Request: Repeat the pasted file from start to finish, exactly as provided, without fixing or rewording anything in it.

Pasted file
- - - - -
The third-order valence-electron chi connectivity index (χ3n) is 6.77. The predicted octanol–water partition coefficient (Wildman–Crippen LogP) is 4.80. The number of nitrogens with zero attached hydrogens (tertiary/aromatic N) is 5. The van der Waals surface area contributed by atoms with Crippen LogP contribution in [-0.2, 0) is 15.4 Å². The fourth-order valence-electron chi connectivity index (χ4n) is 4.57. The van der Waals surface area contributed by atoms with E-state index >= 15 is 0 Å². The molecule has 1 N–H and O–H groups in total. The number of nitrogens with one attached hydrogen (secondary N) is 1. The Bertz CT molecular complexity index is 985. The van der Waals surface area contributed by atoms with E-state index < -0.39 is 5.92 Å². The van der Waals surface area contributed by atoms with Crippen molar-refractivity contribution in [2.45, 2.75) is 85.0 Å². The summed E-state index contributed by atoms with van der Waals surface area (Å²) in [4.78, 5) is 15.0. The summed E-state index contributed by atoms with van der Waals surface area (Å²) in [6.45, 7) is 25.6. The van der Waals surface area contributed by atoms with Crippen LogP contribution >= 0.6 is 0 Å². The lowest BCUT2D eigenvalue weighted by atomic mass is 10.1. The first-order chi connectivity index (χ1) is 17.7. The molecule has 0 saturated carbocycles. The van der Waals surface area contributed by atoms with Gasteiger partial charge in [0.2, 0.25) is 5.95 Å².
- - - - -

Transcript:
The third-order valence-electron chi connectivity index (χ3n) is 6.77. The predicted octanol–water partition coefficient (Wildman–Crippen LogP) is 4.80. The number of nitrogens with zero attached hydrogens (tertiary/aromatic N) is 5. The van der Waals surface area contributed by atoms with Crippen LogP contribution in [-0.2, 0) is 15.4 Å². The fourth-order valence-electron chi connectivity index (χ4n) is 4.57. The van der Waals surface area contributed by atoms with E-state index >= 15 is 0 Å². The molecule has 1 N–H and O–H groups in total. The number of nitrogens with one attached hydrogen (secondary N) is 1. The Bertz CT molecular complexity index is 985. The van der Waals surface area contributed by atoms with E-state index < -0.39 is 5.92 Å². The van der Waals surface area contributed by atoms with Crippen molar-refractivity contribution in [2.45, 2.75) is 85.0 Å². The summed E-state index contributed by atoms with van der Waals surface area (Å²) in [4.78, 5) is 15.0. The summed E-state index contributed by atoms with van der Waals surface area (Å²) in [6.45, 7) is 25.6. The van der Waals surface area contributed by atoms with Crippen LogP contribution >= 0.6 is 0 Å². The lowest BCUT2D eigenvalue weighted by atomic mass is 10.1. The first-order chi connectivity index (χ1) is 17.7. The molecule has 0 saturated carbocycles. The van der Waals surface area contributed by atoms with Gasteiger partial charge in [0.2, 0.25) is 5.95 Å².